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COGSCI 111 deWaal - Peace Lessons from an Unlikely Source

COGSCI 111 deWaal - Peace Lessons from an Unlikely Source -...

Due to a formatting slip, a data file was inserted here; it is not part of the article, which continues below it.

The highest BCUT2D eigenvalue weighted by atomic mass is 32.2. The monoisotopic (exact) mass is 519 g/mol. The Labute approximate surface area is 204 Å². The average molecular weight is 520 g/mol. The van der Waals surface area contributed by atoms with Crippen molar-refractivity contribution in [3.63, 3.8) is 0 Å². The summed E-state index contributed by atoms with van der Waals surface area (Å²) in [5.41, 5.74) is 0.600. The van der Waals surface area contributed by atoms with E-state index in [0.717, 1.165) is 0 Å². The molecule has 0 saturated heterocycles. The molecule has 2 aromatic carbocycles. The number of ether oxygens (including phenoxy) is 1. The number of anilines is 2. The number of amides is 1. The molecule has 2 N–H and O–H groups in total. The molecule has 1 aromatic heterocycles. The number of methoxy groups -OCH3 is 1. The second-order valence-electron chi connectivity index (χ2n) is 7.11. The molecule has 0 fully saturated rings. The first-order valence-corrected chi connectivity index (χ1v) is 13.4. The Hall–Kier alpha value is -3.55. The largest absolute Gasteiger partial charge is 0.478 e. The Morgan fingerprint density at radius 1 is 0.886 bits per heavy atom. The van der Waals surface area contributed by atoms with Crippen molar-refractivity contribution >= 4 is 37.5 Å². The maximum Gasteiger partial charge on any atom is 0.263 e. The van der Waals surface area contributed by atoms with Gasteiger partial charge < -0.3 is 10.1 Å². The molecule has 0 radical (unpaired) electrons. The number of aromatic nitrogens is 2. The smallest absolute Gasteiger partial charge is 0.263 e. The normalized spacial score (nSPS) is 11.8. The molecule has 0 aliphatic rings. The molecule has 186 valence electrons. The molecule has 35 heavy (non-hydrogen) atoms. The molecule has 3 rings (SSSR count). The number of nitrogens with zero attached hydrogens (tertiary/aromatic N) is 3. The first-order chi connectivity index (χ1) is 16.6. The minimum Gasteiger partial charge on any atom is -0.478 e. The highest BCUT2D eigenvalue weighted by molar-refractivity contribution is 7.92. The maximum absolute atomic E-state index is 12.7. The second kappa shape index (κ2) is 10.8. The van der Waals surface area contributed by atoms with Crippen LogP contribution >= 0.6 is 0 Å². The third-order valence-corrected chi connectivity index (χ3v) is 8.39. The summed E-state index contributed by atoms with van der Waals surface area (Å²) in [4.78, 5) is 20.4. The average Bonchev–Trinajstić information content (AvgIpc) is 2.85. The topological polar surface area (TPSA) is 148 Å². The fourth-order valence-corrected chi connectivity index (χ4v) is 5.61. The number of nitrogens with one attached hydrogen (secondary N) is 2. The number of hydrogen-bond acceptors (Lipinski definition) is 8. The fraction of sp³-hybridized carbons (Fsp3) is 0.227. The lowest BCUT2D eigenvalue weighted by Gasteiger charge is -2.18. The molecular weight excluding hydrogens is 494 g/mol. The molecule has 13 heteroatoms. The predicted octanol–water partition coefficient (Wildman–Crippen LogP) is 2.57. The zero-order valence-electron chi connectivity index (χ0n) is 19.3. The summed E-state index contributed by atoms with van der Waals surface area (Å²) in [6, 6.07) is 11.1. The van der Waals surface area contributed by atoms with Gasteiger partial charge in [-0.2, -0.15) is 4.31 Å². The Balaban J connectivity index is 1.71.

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April 2004 | Volume 2 | Issue 4 | Page 0434 PLoS Biology | http://biology.plosjournals.org U pon arrival from Europe, now more than two decades ago, I was taken aback by the level of violence in the American media. I do not just mean the daily news, even though it is hard getting used to multiple murders per day in any large city. No, I mean sitcoms, comedies, drama series, and movies. Staying away from Schwarzenegger and Stallone does not do it; almost any American movie features violence. Inevitably, desensitization sets in. If you say, for example, that Dances with Wolves (the 1990 movie with Kevin Costner) is violent, people look at you as if you are crazy. They see an idyllic, sentimental movie, with beautiful landscapes, showing a rare white man who respects American Indians. The bloody scenes barely register. Comedy is no different. I love, for example, Saturday Night Live for its inside commentary on peculiarly American phenomena, such as cheerleaders, televangelists, and celebrity lawyers. But SNL is incomplete without at least one sketch in which someone’s car explodes or head gets blown off. Characters such as Hans and Franz (“We’re going to pump you up!”) appeal to me for their names alone (and yes, I do have a brother named Hans), but when their free weights are so heavy that their arms get torn off, I am baffled. The spouting blood gets a big laugh from the audience, but I fail to see the humor. Did I grow up in a land of sissies? Perhaps, but I am not mentioning this to decide whether violence in the media and our ability to grow immune to it—as I also have over the years—is desirable, or not. I simply wish to draw attention to the cultural fissures in how violence is portrayed, how we teach conflict resolution, and whether harmony is valued over competitiveness. This is the problem with the human species. Somewhere in all of this resides a human nature, but it is molded and stretched into so many different directions that it is hard to say if we are naturally competitive or naturally community-builders. In fact, we are both, but each society reaches its own balance between the two. In America, the squeaky wheel gets the grease. In Japan, the nail that stands out gets pounded into the ground. Does this variability mean, as some have argued, that animal studies cannot possibly shed light on human aggression? “Nature, red in tooth and claw” remains the dominant image of the animal world. Animals just fight, and that is it? It is not that simple. First, each species has its own way of handling conflict, with for example the chimpanzee ( Pan troglodytes ) being far more violent than that equally close relative of ours, the bonobo ( P. paniscus ) (de Waal 1997). But also within each species we find, just as in humans, variation from group to group. There are “cultures” of violence and “cultures” of peace. The latter are made possible by the universal primate ability to settle disputes and iron out differences.
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